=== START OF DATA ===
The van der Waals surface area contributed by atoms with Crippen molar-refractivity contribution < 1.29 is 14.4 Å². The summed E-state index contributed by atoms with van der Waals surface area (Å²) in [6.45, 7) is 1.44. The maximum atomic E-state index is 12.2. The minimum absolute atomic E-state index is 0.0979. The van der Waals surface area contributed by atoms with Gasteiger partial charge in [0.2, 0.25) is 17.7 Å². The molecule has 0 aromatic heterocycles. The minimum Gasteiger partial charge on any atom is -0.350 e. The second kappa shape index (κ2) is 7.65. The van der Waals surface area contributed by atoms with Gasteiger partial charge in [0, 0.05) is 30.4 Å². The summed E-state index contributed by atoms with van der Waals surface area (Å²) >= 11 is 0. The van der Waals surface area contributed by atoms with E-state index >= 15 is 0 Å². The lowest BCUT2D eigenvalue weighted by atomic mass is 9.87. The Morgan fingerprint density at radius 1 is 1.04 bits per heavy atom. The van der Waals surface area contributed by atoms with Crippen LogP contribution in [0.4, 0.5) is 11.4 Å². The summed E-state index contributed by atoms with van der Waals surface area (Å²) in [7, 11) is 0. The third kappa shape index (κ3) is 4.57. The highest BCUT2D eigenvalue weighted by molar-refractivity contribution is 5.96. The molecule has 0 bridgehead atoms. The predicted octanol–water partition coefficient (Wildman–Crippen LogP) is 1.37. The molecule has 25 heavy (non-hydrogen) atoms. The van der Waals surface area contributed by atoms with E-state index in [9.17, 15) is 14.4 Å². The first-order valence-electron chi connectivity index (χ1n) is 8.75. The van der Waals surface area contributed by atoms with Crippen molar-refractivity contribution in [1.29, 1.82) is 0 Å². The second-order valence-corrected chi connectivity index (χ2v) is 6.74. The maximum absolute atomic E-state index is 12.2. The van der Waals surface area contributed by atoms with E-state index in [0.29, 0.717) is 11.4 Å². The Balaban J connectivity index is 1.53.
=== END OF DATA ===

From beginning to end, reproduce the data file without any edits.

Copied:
The van der Waals surface area contributed by atoms with Crippen molar-refractivity contribution < 1.29 is 14.4 Å². The summed E-state index contributed by atoms with van der Waals surface area (Å²) in [6.45, 7) is 1.44. The maximum atomic E-state index is 12.2. The minimum absolute atomic E-state index is 0.0979. The van der Waals surface area contributed by atoms with Gasteiger partial charge in [0.2, 0.25) is 17.7 Å². The molecule has 0 aromatic heterocycles. The minimum Gasteiger partial charge on any atom is -0.350 e. The second kappa shape index (κ2) is 7.65. The van der Waals surface area contributed by atoms with Gasteiger partial charge in [0, 0.05) is 30.4 Å². The summed E-state index contributed by atoms with van der Waals surface area (Å²) >= 11 is 0. The van der Waals surface area contributed by atoms with E-state index >= 15 is 0 Å². The lowest BCUT2D eigenvalue weighted by atomic mass is 9.87. The Morgan fingerprint density at radius 1 is 1.04 bits per heavy atom. The van der Waals surface area contributed by atoms with Crippen LogP contribution in [0.4, 0.5) is 11.4 Å². The summed E-state index contributed by atoms with van der Waals surface area (Å²) in [7, 11) is 0. The third kappa shape index (κ3) is 4.57. The highest BCUT2D eigenvalue weighted by molar-refractivity contribution is 5.96. The molecule has 0 bridgehead atoms. The predicted octanol–water partition coefficient (Wildman–Crippen LogP) is 1.37. The molecule has 25 heavy (non-hydrogen) atoms. The van der Waals surface area contributed by atoms with E-state index in [9.17, 15) is 14.4 Å². The first-order valence-electron chi connectivity index (χ1n) is 8.75. The van der Waals surface area contributed by atoms with Crippen molar-refractivity contribution in [1.29, 1.82) is 0 Å². The second-order valence-corrected chi connectivity index (χ2v) is 6.74. The maximum absolute atomic E-state index is 12.2. The van der Waals surface area contributed by atoms with E-state index in [0.29, 0.717) is 11.4 Å². The Balaban J connectivity index is 1.53.